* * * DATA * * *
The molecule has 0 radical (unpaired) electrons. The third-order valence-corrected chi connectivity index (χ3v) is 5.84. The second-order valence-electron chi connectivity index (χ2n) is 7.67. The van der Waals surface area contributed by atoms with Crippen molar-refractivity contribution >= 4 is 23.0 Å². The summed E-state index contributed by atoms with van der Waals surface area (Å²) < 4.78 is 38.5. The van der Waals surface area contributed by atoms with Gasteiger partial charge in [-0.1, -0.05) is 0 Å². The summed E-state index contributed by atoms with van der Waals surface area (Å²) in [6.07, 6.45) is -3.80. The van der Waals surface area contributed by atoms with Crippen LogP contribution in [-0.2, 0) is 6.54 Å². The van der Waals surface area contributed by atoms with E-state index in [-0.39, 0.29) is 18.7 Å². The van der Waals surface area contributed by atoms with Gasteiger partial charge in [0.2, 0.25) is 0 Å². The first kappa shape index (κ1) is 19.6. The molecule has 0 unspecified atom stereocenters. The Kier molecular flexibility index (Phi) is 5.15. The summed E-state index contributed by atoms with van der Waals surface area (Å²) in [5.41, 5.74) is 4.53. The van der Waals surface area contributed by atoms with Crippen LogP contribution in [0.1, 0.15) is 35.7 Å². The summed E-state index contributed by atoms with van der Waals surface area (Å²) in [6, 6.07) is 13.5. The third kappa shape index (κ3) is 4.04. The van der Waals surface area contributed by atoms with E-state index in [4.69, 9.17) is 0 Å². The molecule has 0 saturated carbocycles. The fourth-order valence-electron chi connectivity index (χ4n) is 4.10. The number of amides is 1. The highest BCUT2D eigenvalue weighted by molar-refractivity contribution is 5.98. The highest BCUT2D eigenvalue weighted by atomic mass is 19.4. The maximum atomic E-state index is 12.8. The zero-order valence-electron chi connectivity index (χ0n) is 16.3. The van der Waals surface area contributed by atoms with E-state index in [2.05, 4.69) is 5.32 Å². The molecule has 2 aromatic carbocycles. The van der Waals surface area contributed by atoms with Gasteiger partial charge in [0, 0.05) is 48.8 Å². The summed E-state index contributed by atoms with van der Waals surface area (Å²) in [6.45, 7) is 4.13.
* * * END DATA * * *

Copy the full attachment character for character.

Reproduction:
The molecule has 0 radical (unpaired) electrons. The third-order valence-corrected chi connectivity index (χ3v) is 5.84. The second-order valence-electron chi connectivity index (χ2n) is 7.67. The van der Waals surface area contributed by atoms with Crippen molar-refractivity contribution >= 4 is 23.0 Å². The summed E-state index contributed by atoms with van der Waals surface area (Å²) < 4.78 is 38.5. The van der Waals surface area contributed by atoms with Gasteiger partial charge in [-0.1, -0.05) is 0 Å². The summed E-state index contributed by atoms with van der Waals surface area (Å²) in [6.07, 6.45) is -3.80. The van der Waals surface area contributed by atoms with Crippen LogP contribution in [-0.2, 0) is 6.54 Å². The van der Waals surface area contributed by atoms with E-state index in [-0.39, 0.29) is 18.7 Å². The van der Waals surface area contributed by atoms with Gasteiger partial charge in [0.2, 0.25) is 0 Å². The first kappa shape index (κ1) is 19.6. The molecule has 0 unspecified atom stereocenters. The Kier molecular flexibility index (Phi) is 5.15. The summed E-state index contributed by atoms with van der Waals surface area (Å²) in [5.41, 5.74) is 4.53. The van der Waals surface area contributed by atoms with Crippen LogP contribution in [0.1, 0.15) is 35.7 Å². The summed E-state index contributed by atoms with van der Waals surface area (Å²) in [6, 6.07) is 13.5. The third kappa shape index (κ3) is 4.04. The van der Waals surface area contributed by atoms with E-state index in [4.69, 9.17) is 0 Å². The molecule has 0 saturated carbocycles. The fourth-order valence-electron chi connectivity index (χ4n) is 4.10. The number of amides is 1. The highest BCUT2D eigenvalue weighted by molar-refractivity contribution is 5.98. The highest BCUT2D eigenvalue weighted by atomic mass is 19.4. The maximum atomic E-state index is 12.8. The zero-order valence-electron chi connectivity index (χ0n) is 16.3. The van der Waals surface area contributed by atoms with E-state index in [2.05, 4.69) is 5.32 Å². The molecule has 2 aromatic carbocycles. The van der Waals surface area contributed by atoms with Gasteiger partial charge in [0, 0.05) is 48.8 Å². The summed E-state index contributed by atoms with van der Waals surface area (Å²) in [6.45, 7) is 4.13.